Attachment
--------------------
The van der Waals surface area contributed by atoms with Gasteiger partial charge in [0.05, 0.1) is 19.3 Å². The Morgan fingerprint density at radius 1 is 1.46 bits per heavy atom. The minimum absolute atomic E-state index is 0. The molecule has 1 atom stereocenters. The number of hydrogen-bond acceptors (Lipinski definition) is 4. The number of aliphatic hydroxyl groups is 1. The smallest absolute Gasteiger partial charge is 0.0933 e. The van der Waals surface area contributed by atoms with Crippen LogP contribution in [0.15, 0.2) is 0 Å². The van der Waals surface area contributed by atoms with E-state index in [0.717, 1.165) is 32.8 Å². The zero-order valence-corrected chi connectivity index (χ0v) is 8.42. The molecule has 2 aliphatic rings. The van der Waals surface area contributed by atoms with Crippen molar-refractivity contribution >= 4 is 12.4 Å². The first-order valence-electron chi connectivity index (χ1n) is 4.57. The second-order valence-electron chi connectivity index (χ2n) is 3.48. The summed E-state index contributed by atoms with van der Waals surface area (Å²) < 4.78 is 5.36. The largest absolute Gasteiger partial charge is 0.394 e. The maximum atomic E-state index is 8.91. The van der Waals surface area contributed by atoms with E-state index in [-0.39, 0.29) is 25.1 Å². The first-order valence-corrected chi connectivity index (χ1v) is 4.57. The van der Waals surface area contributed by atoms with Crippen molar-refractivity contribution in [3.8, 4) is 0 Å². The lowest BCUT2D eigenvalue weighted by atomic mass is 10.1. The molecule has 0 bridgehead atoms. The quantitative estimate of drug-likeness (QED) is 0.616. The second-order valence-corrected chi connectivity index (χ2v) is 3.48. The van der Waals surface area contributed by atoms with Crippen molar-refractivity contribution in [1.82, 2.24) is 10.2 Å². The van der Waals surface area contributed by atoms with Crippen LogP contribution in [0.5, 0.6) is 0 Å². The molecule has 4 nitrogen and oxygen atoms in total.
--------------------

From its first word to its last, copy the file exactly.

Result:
The van der Waals surface area contributed by atoms with Gasteiger partial charge in [0.05, 0.1) is 19.3 Å². The Morgan fingerprint density at radius 1 is 1.46 bits per heavy atom. The minimum absolute atomic E-state index is 0. The molecule has 1 atom stereocenters. The number of hydrogen-bond acceptors (Lipinski definition) is 4. The number of aliphatic hydroxyl groups is 1. The smallest absolute Gasteiger partial charge is 0.0933 e. The van der Waals surface area contributed by atoms with Crippen LogP contribution in [0.15, 0.2) is 0 Å². The van der Waals surface area contributed by atoms with E-state index in [0.717, 1.165) is 32.8 Å². The zero-order valence-corrected chi connectivity index (χ0v) is 8.42. The molecule has 2 aliphatic rings. The van der Waals surface area contributed by atoms with Crippen molar-refractivity contribution >= 4 is 12.4 Å². The first-order valence-electron chi connectivity index (χ1n) is 4.57. The second-order valence-electron chi connectivity index (χ2n) is 3.48. The summed E-state index contributed by atoms with van der Waals surface area (Å²) < 4.78 is 5.36. The largest absolute Gasteiger partial charge is 0.394 e. The maximum atomic E-state index is 8.91. The van der Waals surface area contributed by atoms with E-state index in [-0.39, 0.29) is 25.1 Å². The first-order valence-corrected chi connectivity index (χ1v) is 4.57. The van der Waals surface area contributed by atoms with Crippen molar-refractivity contribution in [3.8, 4) is 0 Å². The lowest BCUT2D eigenvalue weighted by atomic mass is 10.1. The molecule has 0 bridgehead atoms. The quantitative estimate of drug-likeness (QED) is 0.616. The second-order valence-corrected chi connectivity index (χ2v) is 3.48. The van der Waals surface area contributed by atoms with Crippen molar-refractivity contribution in [1.82, 2.24) is 10.2 Å². The van der Waals surface area contributed by atoms with Crippen LogP contribution in [0.5, 0.6) is 0 Å². The molecule has 4 nitrogen and oxygen atoms in total.